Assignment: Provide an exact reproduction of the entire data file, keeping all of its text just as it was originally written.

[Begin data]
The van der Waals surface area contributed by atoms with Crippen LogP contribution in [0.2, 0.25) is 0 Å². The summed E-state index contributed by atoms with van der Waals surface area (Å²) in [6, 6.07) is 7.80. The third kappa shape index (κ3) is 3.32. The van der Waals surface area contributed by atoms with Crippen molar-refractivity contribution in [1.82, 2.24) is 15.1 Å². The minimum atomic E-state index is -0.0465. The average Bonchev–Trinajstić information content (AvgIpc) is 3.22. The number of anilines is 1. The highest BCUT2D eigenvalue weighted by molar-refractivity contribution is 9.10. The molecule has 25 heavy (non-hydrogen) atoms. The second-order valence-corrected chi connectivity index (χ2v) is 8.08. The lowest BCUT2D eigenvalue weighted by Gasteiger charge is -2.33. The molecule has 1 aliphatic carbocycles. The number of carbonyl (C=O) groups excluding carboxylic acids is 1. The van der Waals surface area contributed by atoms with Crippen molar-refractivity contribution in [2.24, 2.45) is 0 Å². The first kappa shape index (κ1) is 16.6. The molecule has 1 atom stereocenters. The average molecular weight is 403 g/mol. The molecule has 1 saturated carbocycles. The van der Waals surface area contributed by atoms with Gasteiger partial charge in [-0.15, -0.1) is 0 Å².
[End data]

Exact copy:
The van der Waals surface area contributed by atoms with Crippen LogP contribution in [0.2, 0.25) is 0 Å². The summed E-state index contributed by atoms with van der Waals surface area (Å²) in [6, 6.07) is 7.80. The third kappa shape index (κ3) is 3.32. The van der Waals surface area contributed by atoms with Crippen molar-refractivity contribution in [1.82, 2.24) is 15.1 Å². The minimum atomic E-state index is -0.0465. The average Bonchev–Trinajstić information content (AvgIpc) is 3.22. The number of anilines is 1. The highest BCUT2D eigenvalue weighted by molar-refractivity contribution is 9.10. The molecule has 25 heavy (non-hydrogen) atoms. The second-order valence-corrected chi connectivity index (χ2v) is 8.08. The lowest BCUT2D eigenvalue weighted by Gasteiger charge is -2.33. The molecule has 1 aliphatic carbocycles. The number of carbonyl (C=O) groups excluding carboxylic acids is 1. The van der Waals surface area contributed by atoms with Crippen molar-refractivity contribution in [2.24, 2.45) is 0 Å². The first kappa shape index (κ1) is 16.6. The molecule has 1 atom stereocenters. The average molecular weight is 403 g/mol. The molecule has 1 saturated carbocycles. The van der Waals surface area contributed by atoms with Gasteiger partial charge in [-0.15, -0.1) is 0 Å².